HUMAN CIRCULATORY SYSTEM

CIRCULATORY SYSTEM:

The heart is one of the most important organs in the human body. It is located in the center of the chest cavity usually towards slightly left. It composed of cardiac muscles which pumps blood throughout the body. It is roughly the size of a large fist and weighs between 250-350 grams.

This diagram shows the human circulatoory system

This diagram shows the human circulatoory system

A wall of muscle called the septum separates the two sides of the heart. Each side is further divided into two chambers. The upper chamber is known as auricle and the lower chamber is known as ventricle.

THIS DIAGRAM SHOWS THE CHAMBERS OF THE HEART

THIS DIAGRAM SHOWS THE CHAMBERS OF THE HEART

In this way the heart has four chambers. Two upper chambers known as known as left and right auricle; and two lower chambers known as left and right ventricle.

The right auricle and right ventricle make up the right heart and the left auricle and the left ventricle make up the left heart.

The right auricle opens into the right ventricle through the right artio-venticular valve which is also known as tricuspid valve. It only allows the blood to flow from the right auricle to right ventricle. Similarly, the left auricle opens into left ventricle through the left autrio ventricular valve which is also known as Bicuspid valve. Bicuspid valve is smaller than Tricuspid valve but has thicker walls. Both valves allow the blood to flow from auricle to ventricle but not in the reverse direction.

THIS DIAGRAM SHOWS THE MAIN VALVES OF THE HEART

THIS DIAGRAM SHOWS THE MAIN VALVES OF THE HEART

THIS DIAGRAM SHOWS THE WORKING OF THE HEART

THIS DIAGRAM SHOWS THE WORKING OF THE HEART

The heart is covered by a double walled sac known as pericardium. The outer pericardium layer (known as the parietal pericardium) and the inner pericardium lay (known as the serous pericardium) protect the heart. A pericardial fluid runs between the both layers. This pericardial fluid lubricates the heart during contraction and movement of lungs during respiration.

THIS PICTURE SHOWS THE PERICARDIUM SAC IN HEART

THIS PICTURE SHOWS THE PERICARDIUM SAC IN HEART

THE HEART WALL:
It is made up of three layers:

THIS DIAGRAM SHOWS THE LAYERS OF HEART WALL

THIS DIAGRAM SHOWS THE LAYERS OF HEART WALL

1. EPICARDIUM: it is the outermost layer. It forms the inner wall of the pericardium. Epicardium is a thin layer of serous layer that helps to lubricate and protect the outer side of the heart.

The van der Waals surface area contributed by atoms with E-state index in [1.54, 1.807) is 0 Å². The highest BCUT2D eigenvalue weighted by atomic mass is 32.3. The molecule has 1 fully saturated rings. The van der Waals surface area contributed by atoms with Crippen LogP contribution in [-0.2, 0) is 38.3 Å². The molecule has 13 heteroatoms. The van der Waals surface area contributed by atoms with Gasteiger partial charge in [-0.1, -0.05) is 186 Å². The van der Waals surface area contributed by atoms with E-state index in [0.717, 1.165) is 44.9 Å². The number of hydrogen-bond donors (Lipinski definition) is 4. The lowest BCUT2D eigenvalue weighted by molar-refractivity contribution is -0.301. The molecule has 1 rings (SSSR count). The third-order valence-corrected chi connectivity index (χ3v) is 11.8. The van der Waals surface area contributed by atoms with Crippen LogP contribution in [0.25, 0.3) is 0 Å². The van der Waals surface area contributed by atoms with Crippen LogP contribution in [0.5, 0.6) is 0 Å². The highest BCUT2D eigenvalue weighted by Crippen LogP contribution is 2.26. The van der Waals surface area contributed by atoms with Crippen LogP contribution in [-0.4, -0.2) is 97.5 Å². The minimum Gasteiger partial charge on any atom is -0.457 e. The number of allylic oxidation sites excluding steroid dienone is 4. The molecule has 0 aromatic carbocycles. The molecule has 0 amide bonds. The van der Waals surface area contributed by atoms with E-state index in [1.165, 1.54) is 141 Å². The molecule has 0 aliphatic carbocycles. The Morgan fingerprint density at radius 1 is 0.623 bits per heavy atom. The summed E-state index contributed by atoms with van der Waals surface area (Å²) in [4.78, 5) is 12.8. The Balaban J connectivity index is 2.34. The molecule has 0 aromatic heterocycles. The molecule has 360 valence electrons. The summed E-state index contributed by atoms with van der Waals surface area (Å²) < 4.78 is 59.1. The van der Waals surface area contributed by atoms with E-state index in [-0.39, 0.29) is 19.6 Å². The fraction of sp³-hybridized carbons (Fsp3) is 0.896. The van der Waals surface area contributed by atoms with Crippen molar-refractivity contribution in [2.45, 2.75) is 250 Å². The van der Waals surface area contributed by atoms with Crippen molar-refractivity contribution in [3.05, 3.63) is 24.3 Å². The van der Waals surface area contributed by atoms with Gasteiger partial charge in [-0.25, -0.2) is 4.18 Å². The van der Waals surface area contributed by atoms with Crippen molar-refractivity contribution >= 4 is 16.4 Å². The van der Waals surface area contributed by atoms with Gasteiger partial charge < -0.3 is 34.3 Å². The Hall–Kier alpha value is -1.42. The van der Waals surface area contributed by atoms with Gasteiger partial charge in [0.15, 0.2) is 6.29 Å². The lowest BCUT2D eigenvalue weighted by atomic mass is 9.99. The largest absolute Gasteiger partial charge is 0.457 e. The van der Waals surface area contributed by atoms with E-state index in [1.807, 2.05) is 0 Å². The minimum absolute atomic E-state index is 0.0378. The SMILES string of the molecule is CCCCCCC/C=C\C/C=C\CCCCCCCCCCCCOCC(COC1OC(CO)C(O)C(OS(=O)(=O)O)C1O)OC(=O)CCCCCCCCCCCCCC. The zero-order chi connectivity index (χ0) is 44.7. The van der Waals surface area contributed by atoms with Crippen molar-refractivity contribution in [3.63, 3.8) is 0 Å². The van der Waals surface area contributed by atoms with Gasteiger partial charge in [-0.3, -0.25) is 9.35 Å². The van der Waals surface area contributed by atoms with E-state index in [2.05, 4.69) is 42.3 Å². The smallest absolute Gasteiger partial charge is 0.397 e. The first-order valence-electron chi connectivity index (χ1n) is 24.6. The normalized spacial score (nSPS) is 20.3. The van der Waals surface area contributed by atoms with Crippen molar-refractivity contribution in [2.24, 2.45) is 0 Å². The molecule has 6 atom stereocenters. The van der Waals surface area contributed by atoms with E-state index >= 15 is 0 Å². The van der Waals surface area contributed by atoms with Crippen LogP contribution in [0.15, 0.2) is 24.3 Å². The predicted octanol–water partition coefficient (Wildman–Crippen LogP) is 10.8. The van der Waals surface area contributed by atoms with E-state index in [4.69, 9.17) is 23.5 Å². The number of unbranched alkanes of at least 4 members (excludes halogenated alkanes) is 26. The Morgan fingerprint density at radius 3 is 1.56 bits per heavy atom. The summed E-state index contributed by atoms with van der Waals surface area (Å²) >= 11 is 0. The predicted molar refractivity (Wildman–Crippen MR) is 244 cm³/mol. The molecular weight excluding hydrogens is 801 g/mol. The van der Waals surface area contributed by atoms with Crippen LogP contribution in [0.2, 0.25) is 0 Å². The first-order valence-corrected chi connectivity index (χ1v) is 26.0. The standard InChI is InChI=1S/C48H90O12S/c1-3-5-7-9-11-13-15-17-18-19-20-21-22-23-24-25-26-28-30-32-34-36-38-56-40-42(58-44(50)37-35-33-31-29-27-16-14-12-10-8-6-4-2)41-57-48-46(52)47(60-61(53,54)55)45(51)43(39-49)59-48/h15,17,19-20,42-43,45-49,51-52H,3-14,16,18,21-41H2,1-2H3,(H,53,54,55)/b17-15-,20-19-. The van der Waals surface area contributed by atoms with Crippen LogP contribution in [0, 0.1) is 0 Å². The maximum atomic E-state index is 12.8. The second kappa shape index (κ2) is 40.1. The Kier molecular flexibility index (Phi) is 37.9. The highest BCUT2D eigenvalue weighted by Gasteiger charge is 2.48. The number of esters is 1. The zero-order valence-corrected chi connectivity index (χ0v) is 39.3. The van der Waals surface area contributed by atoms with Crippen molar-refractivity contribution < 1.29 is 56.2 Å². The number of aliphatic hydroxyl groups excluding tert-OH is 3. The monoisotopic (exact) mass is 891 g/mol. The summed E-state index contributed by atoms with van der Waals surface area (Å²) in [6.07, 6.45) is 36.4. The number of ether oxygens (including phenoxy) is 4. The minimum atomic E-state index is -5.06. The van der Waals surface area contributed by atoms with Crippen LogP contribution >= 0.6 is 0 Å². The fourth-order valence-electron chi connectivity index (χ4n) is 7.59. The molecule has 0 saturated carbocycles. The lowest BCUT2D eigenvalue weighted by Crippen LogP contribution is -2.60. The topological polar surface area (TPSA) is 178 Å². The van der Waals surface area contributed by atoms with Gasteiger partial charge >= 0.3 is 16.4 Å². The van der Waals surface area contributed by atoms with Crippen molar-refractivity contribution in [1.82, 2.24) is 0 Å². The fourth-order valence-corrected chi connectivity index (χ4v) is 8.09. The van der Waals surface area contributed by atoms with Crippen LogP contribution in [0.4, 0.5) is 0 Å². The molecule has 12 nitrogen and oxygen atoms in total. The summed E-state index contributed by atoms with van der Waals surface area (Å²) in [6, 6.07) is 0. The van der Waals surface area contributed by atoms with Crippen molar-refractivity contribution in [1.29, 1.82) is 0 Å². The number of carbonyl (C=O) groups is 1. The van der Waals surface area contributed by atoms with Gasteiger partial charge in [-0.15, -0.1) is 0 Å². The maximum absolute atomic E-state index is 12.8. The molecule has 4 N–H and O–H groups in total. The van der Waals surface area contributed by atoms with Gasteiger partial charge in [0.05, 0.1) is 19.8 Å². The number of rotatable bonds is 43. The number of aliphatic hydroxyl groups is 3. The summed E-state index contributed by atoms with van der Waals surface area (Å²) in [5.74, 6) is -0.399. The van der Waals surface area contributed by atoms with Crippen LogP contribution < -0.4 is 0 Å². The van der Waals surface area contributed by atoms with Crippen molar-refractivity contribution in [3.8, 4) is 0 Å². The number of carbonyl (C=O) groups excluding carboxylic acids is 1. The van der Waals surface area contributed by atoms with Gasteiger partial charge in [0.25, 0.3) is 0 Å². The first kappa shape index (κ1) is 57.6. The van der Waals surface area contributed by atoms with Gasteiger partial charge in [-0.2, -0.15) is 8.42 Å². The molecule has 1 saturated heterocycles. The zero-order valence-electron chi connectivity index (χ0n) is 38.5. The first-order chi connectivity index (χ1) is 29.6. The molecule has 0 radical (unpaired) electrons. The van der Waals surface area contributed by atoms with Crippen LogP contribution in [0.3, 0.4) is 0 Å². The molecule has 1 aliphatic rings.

2. MYOCARDIUM: it is the middle thicker layer. It contains the muscles which contract. In other words, it is responsible for pumping blood.
3. ENDOCARDIUM: it is the innermost smooth layer and it is responsible for keeping blood from sticking to inside of the heart and forming potentially deadly blood clots.

FUNCTION OF HEART:
The main function of heart is to pump blood into the body. The pumping of the heart is called the cardiac cycle which occurs about 72 times per minute.

WORKING OF HEART:
Deoxygenated blood returning from the body first enters into the right auricle of the heart from the superior and inferior vena cava and this deoxygenated blood is pumped through the tricuspid valve into the right ventricle.

From right ventricle, the blood is pumped into the lungs through the pulmonary artery.

THIS DIAGRAM SHOWS THE WORKING OF HEART

THIS DIAGRAM SHOWS THE WORKING OF HEART

IMPORTANT POINT TO REMEMBER:
It is the only artery which carries deoxygenated blood.

The amount of deoxygenated blood is controlled by the valve (known as the pulmonary semilunar valve) which is present at the starting point of this artery.

THIS DIAGRAM SHOWS THE PULMONARY WALL IN HEART

THIS DIAGRAM SHOWS THE PULMONARY WALL IN HEART

In the lungs, the carbon-dioxide from the blood give out to the alveoli of lungs and oxygen is taken in from the alveoli of lungs.

Now the left auricle receives oxygenated blood from the lungs via the pulmonary veins. The left auricle is smaller than the right auricle but it has thicker walls. Now blood moves from the left auricle to the left ventricle through Bicuspid valve (left atrio ventricular valve). Now oxygenated blood is pumped out throughout the body via Aorta, the largest artery in the body.

SUMMARY:
The heart is a muscular organ situated in our chest cavity between the both lungs. It is protected by double membrane known as pericardium. A pericardial fluid runs between the both layers which lubricate the heart during the contraction and movement of lungs.

CHAMBERS OF HEART:

THIS DIAGRAM SHOWS THE FOUR CHAMBERS OF HEART

THIS DIAGRAM SHOWS THE FOUR CHAMBERS OF HEART

1. THE RIGHT AURICLE:
It receives deoxygenated blood from superior and inferior vena cava and pumps it to the right ventricle through tricuspid valve.

2. THE RIGHT VENTRICLE:
It pumps the blood to the lungs via pulmonary artery.

3. THE LEFT AURICLE:
It receives oxygenated blood from the lungs and pumps it to the left ventricle through Bicuspid valve.

4. THE LEFT VENTRICLE:
It pumps this oxygen rich blood to the rest of the body. The left ventricle is the strongest chamber of the heart. The left ventricle’s vigorous contraction creates our blood pressure.

The coronary arteries run along the surface of heart and it provides oxygen rich blood to the heart muscles.

BLOOD PRESSURE:
It is the force of blood pushing against the walls of the arteries. Each time, the heart beats (about 60-70 times a minute at rest); it pumps out the blood into the arteries.